“In the kitchen,” she responded. She watched him from the hallway as he looked at the phone. She had saved the messages. Two saved messages the phone said. John never saved his messages. She watched him stare at the phone, thinking it over. He put the phone in his pocket. She took a few steps toward him holding the baby in her arms. He turned, and their eyes met.

After a moment, he said, “I’m going to change and then pack the tools in the garage.”

“Yes, you should do that,” she said.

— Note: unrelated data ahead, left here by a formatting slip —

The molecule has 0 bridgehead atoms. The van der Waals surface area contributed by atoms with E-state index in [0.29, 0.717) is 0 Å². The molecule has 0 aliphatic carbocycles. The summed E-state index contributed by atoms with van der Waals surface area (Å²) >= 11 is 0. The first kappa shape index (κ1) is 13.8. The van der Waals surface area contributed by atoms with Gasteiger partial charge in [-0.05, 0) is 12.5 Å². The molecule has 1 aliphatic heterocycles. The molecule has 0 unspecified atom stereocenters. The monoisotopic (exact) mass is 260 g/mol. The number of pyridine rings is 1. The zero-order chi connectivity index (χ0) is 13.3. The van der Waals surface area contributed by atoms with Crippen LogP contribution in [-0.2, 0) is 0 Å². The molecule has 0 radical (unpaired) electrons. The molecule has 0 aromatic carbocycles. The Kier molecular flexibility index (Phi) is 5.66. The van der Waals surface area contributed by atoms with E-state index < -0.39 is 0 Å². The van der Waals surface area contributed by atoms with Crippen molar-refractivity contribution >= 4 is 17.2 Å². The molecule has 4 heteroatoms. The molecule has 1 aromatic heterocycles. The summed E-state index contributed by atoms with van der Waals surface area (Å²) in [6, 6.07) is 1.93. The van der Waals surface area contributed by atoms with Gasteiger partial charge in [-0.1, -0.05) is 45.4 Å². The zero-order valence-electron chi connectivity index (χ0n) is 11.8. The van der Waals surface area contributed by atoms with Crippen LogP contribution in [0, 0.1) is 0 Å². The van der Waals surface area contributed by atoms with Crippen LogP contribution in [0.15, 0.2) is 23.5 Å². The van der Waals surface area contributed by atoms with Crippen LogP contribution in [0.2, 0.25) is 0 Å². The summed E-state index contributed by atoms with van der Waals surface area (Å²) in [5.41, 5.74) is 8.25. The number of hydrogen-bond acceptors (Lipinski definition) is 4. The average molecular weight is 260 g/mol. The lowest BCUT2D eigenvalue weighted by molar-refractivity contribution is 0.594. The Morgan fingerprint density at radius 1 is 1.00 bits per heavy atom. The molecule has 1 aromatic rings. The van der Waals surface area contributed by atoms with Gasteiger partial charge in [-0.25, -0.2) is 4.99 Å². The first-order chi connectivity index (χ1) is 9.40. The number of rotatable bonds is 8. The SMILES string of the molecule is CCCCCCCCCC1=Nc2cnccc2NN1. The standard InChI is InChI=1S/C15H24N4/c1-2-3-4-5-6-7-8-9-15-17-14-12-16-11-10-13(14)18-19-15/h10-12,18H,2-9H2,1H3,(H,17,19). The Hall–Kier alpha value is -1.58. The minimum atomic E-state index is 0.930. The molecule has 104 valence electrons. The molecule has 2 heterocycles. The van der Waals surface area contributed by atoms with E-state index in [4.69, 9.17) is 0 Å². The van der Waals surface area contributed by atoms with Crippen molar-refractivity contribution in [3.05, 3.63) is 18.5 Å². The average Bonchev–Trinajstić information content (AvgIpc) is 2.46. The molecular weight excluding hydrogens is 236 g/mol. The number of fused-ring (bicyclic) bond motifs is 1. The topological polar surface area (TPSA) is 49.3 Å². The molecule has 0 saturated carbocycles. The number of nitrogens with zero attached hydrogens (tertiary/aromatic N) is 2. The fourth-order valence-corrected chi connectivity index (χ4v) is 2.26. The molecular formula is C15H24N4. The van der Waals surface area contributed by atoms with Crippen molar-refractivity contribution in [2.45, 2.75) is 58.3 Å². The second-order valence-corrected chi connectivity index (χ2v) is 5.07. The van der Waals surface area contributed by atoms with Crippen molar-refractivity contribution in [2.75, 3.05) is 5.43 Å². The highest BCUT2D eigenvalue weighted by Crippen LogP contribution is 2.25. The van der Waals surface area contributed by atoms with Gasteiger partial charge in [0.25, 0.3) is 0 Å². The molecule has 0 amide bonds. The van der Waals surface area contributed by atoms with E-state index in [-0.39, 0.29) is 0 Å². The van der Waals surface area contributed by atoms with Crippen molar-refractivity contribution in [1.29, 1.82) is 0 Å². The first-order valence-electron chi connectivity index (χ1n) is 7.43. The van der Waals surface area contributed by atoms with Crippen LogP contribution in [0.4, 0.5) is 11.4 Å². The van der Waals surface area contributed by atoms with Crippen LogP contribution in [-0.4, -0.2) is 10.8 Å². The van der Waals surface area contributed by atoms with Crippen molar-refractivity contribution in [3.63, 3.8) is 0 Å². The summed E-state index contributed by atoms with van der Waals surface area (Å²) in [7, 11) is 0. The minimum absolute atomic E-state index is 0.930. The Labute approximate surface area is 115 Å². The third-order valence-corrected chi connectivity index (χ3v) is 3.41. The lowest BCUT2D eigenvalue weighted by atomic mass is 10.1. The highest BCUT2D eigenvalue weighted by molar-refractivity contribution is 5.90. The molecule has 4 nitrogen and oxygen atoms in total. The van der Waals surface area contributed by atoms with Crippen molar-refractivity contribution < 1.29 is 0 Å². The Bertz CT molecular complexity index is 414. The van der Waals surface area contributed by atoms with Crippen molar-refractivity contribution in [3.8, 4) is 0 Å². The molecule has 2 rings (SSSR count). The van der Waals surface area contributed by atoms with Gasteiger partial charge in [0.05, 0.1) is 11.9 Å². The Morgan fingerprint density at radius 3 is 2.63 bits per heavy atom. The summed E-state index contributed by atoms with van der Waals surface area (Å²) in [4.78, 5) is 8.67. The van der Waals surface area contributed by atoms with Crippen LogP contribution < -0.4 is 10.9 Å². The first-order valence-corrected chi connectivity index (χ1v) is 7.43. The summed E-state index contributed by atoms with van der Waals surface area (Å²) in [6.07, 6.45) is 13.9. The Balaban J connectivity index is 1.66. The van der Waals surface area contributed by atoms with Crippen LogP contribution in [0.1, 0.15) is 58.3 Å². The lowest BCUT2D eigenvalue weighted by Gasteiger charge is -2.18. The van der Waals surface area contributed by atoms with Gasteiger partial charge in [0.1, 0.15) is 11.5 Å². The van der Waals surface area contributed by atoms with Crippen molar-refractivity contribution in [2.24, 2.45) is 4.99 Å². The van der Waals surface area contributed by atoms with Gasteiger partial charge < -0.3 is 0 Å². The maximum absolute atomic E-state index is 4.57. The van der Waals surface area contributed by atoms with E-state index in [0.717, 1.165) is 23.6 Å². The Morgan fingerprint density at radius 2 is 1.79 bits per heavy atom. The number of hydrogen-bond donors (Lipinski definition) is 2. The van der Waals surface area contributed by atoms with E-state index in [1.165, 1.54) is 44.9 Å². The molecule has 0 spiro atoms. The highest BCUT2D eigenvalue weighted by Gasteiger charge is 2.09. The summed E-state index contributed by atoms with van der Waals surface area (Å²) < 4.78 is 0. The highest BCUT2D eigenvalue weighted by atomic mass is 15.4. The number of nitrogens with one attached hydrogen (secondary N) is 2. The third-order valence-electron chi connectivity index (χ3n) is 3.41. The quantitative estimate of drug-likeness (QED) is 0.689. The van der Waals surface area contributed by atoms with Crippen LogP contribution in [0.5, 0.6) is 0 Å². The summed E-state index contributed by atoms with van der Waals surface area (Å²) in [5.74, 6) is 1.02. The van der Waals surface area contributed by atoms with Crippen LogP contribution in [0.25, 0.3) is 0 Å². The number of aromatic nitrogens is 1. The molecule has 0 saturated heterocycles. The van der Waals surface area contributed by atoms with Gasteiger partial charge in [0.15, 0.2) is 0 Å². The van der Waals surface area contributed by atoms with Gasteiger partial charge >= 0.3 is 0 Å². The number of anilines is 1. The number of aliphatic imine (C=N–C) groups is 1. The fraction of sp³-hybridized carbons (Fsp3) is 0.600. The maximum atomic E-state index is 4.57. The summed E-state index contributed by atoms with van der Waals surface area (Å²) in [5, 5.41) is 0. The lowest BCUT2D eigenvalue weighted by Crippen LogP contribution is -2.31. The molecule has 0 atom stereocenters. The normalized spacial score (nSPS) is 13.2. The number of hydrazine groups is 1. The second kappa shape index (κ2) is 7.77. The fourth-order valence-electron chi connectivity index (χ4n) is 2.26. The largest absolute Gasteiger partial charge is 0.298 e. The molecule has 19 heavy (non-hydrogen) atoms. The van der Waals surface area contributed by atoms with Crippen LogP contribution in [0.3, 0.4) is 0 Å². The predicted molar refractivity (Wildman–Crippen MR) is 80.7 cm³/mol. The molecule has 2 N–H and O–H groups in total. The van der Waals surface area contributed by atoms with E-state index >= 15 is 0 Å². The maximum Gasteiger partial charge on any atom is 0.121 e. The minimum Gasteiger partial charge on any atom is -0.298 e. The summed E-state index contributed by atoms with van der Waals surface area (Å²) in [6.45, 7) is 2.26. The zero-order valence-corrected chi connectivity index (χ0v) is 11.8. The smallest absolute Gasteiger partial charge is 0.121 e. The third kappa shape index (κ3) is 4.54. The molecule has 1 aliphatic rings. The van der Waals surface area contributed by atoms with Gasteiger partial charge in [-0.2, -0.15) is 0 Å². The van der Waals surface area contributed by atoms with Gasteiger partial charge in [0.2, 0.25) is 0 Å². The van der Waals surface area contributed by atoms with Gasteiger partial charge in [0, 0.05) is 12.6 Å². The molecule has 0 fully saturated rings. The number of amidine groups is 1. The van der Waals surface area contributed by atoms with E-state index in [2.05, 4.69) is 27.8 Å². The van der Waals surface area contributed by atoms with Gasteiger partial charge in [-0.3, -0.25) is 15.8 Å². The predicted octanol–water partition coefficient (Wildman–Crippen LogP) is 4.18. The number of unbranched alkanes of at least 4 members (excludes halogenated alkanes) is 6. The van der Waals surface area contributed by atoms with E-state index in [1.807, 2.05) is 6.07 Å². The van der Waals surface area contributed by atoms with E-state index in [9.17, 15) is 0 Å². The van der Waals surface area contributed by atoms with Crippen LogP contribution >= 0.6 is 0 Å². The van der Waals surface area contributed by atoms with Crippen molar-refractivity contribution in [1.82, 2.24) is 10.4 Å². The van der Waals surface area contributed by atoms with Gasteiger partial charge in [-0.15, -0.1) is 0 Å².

They both turned in opposite directions and went to do their chores. Elizabeth wondered if this was how it would be from now on.  She carried the baby up the stairs and down the hall to the nursery. She put her down on the changing table and studied her face. She had John’s eyes. Dark blue with specks of darker blue. She felt her heart harden as she stared at the child. John had wanted a girl. Daddy’s little girl. But, now that she was here, John paid her little attention. Elizabeth felt tricked. She felt that she had held up her part of the bargain and that John had, on a whim, wanted a baby. Then, he had wanted a mistress. Enjoying freedoms that Elizabeth couldn’t imagine. She was overcome with an anger so deep and so powerful that she felt dizzy. Her hands shook and she had to steady herself by holding onto the changing table. Free to do as he pleased after he had saddled her with a new life to be responsible for. Years of constant care, worrying, devotion.